New Orleans’ double standard

In a town notorious for flaunted breasts and beads, breastfeeding mothers often find themselves discriminated against for feeding their babies in public.

I spoke with Greater New Orleans Breastfeeding Awareness Coalition (GNOBAC) Program Manager Jennifer Macias, CLC not long after Mardi Gras 2015. I asked her to reflect on what it’s like to live in a city where the sexualization of the female breast is magnified.4jc872Ohdj9KcsrcnKNIDoVlYAVHyK67FUZVYS2J2P8

“It’s extremely frustrating,” she says. “I find it interesting that we have this mindset that breastfeeding in public is just so gross, but you can go into a family restaurant or grocery store and you see women with breasts pushed up to their chins [without complaint.]”

Ever since she was a little girl, Macias “wanted to be a mommy.” She also always knew she wanted to breastfeed. Macias describes breastfeeding as “a natural thing,” but she’s endured criticism for sharing her experience.

unnamedWith a neck full of beads, Macias breastfed her son as a colorful Mardi Gras parade passed by. She snapped a picture and posted it to Facebook. She was met with disapproval and found herself reprimanded by someone close to her. Macias did not take down her photo.

Fortunately this negative experience nursing in public (NIP) is an isolated one for Macias. Overall, she reports having had positive encounters while NIP.

Through her work with GNOBAC, Macias and other community members are working to create a community that values breastfeeding anytime, anywhere. Completing The Lactation Counselor Training Course has bolstered her influence on her community, Macias says.

She reflects on her training and says that the one thing that resonates most was learning about the Baby Friendly Initiative in the Philippines.

“It was really interesting to see how an area with very little resources has been able to implement the 10 steps, and how by making those changes they are able to save thousands of lives,” she says.

GNOBAC is making a big impact in a community that suffers some of the lowest breastfeeding rates in the nation with its programs that promote, protect and support breastfeeding.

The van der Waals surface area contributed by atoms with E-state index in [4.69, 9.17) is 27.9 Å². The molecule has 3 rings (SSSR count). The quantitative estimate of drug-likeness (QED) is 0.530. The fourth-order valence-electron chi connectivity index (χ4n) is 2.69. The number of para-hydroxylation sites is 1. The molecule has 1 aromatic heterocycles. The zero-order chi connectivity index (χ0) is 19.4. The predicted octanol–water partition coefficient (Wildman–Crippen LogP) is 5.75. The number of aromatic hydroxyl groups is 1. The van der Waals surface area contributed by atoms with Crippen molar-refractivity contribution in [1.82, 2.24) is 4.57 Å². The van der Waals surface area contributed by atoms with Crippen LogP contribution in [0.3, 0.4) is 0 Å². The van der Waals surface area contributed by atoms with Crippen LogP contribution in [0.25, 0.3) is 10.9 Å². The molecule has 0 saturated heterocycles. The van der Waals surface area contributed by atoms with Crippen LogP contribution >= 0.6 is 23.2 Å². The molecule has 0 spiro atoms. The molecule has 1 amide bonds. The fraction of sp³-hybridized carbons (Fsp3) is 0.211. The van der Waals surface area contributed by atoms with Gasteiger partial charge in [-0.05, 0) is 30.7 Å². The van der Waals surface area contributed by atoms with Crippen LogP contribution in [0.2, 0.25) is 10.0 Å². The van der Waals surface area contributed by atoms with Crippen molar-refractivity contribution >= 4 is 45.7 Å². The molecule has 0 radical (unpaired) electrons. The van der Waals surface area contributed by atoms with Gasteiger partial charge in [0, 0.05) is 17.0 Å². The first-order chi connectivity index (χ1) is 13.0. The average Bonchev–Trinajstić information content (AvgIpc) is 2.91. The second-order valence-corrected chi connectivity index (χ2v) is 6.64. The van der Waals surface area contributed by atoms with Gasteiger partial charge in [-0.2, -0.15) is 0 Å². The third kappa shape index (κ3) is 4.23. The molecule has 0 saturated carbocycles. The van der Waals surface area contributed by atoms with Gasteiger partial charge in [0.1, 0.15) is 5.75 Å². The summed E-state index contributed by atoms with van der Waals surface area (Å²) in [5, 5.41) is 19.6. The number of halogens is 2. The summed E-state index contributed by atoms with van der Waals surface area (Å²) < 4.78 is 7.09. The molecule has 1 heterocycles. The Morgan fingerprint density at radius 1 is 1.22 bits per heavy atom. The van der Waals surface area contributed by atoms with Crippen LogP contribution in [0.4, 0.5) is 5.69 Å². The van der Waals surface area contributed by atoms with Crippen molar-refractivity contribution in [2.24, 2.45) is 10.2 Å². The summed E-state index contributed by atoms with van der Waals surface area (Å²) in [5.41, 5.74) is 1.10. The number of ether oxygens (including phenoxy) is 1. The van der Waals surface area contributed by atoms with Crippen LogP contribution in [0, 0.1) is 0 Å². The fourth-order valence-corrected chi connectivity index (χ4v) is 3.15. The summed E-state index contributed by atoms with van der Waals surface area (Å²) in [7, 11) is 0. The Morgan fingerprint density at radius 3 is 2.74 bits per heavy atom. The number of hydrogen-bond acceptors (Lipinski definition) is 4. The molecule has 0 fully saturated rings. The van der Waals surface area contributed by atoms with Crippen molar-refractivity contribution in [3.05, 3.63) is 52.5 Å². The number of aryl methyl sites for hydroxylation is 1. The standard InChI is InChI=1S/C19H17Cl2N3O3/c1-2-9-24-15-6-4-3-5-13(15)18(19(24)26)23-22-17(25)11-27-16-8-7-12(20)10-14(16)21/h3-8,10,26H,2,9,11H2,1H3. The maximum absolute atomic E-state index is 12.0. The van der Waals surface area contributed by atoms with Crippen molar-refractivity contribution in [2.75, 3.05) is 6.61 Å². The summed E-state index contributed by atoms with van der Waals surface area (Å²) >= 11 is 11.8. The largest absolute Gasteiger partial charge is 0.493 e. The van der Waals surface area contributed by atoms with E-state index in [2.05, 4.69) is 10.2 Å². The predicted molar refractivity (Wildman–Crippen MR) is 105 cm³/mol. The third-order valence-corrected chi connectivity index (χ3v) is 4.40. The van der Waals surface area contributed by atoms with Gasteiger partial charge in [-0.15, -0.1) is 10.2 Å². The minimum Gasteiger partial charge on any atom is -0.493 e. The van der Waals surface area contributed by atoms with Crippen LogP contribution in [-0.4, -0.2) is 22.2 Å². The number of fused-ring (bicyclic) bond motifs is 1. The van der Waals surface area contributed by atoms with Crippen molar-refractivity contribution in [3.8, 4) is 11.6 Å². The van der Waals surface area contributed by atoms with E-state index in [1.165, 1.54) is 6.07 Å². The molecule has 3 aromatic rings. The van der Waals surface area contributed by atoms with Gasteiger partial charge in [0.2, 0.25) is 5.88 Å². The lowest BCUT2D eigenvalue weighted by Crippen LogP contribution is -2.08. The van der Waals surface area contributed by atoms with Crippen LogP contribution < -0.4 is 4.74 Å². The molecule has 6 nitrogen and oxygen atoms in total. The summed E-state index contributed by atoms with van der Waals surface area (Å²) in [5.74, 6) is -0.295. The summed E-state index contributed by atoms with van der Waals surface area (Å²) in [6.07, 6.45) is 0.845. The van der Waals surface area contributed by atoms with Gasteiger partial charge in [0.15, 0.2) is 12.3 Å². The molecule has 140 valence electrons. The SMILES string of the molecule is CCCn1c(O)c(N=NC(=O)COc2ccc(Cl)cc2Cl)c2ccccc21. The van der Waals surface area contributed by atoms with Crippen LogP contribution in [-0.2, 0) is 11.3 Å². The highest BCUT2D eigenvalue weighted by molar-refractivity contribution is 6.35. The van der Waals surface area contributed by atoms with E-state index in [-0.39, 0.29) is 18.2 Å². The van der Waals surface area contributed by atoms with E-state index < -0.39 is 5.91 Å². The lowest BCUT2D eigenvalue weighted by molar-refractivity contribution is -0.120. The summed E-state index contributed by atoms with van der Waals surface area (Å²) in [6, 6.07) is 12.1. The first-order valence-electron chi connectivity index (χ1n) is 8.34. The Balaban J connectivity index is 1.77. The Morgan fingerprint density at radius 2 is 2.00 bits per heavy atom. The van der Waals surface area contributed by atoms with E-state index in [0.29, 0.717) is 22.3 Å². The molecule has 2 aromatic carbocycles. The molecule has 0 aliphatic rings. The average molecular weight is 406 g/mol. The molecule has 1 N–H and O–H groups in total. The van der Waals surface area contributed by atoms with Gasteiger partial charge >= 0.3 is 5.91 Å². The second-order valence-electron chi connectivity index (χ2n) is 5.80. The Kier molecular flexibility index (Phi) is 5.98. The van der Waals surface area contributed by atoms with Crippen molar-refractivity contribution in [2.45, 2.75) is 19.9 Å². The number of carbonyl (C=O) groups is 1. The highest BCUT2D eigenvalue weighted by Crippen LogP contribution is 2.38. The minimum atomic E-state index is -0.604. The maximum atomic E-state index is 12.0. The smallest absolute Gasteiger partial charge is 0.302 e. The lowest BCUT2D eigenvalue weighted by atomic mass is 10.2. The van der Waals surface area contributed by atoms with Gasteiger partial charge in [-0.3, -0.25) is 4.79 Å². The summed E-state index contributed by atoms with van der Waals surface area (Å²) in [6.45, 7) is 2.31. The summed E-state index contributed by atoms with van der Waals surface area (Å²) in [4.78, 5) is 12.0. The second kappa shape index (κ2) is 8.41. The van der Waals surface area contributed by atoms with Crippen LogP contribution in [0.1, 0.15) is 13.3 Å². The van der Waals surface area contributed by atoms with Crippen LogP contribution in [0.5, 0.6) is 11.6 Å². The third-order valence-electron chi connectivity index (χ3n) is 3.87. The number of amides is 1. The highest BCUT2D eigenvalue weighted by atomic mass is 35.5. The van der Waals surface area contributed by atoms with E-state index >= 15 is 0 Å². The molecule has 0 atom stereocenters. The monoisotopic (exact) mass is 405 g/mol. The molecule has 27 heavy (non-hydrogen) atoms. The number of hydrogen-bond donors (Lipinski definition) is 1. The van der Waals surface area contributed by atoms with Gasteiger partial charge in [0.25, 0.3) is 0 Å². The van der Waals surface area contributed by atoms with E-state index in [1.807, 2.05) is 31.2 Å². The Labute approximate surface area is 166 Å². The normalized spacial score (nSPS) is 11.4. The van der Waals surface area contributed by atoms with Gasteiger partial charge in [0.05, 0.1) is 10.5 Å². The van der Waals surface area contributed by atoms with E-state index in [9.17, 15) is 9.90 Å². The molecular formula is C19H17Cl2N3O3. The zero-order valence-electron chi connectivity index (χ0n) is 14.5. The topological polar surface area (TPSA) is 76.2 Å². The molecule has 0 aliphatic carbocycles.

GNOBAC’s crib cards program was rebranded in 2013 with new information about breastfeeding. To help local maternity care centers move on with their Baby-Friendly journeys, the coalition also provided nurses with high quality tape measurers void of formula company marketing.

k1EfTL-LXjer98s2iwc1BqrfJZwiMlwanNZZFskFroUIts transit campaign has also grown. In fact, it’s their biggest campaign to date and has unified their community, Macias says.

The 2014 “Breastfeeding NOLA. Eat Local. Anytime, Anywhere”  campaign focused on the Louisiana Breastfeeding law La. Rev. Stat. Ann. § 51. 2247.1 (2001), which states a mother may breastfeed her baby in any place of public accommodation, resort, or amusement.  It further states that mother breastfeeding her baby in any location, public or private, where the mother is otherwise authorized to be, shall not be deemed to be in violation of the obscenity law (R.S. 14:106) or of any other provision of law.

The coalition included images of mothers breastfeeding in local, public, iconic places to help normalize breastfeeding in New Orleans.  The images were displayed around the Greater New Orleans area on 18 bus shelters, 11 exterior bus ads, 20 interior bus ads, one exterior streetcar ad, and two rotating digital billboards. [Retrieved from:]

haj7pitDEDckhxxyXvdYwT9SX1208wpBFKurYZ2LYmMA young woman, childless and unmarried, emailed the coalition to express her enjoyment of the campaign.

“That really meant a lot,” Macias says. “[The campaign] made her think of her future.”

Macias also recalls a couple who reported they decided to breastfeed because, “the bus said to do it.”

Macias acknowledges that social change doesn’t happen overnight, but she celebrates these subtle successes.

Because breastfeeding advocates from all avenues have banded together to help support families in their early parenting journeys, more and more babies are sure to reap the benefits of healthy infant feeding practices.

GNOBAC’s membership grew by 66 percent last year.

“Everyone wants to get involved to help guide this change,” Macias says.

Stay connected with GNOBAC on Facebook.

GNOBAC’s transit campaign images were taken by AmyCherie Photography and KVR Photography and used with permission.

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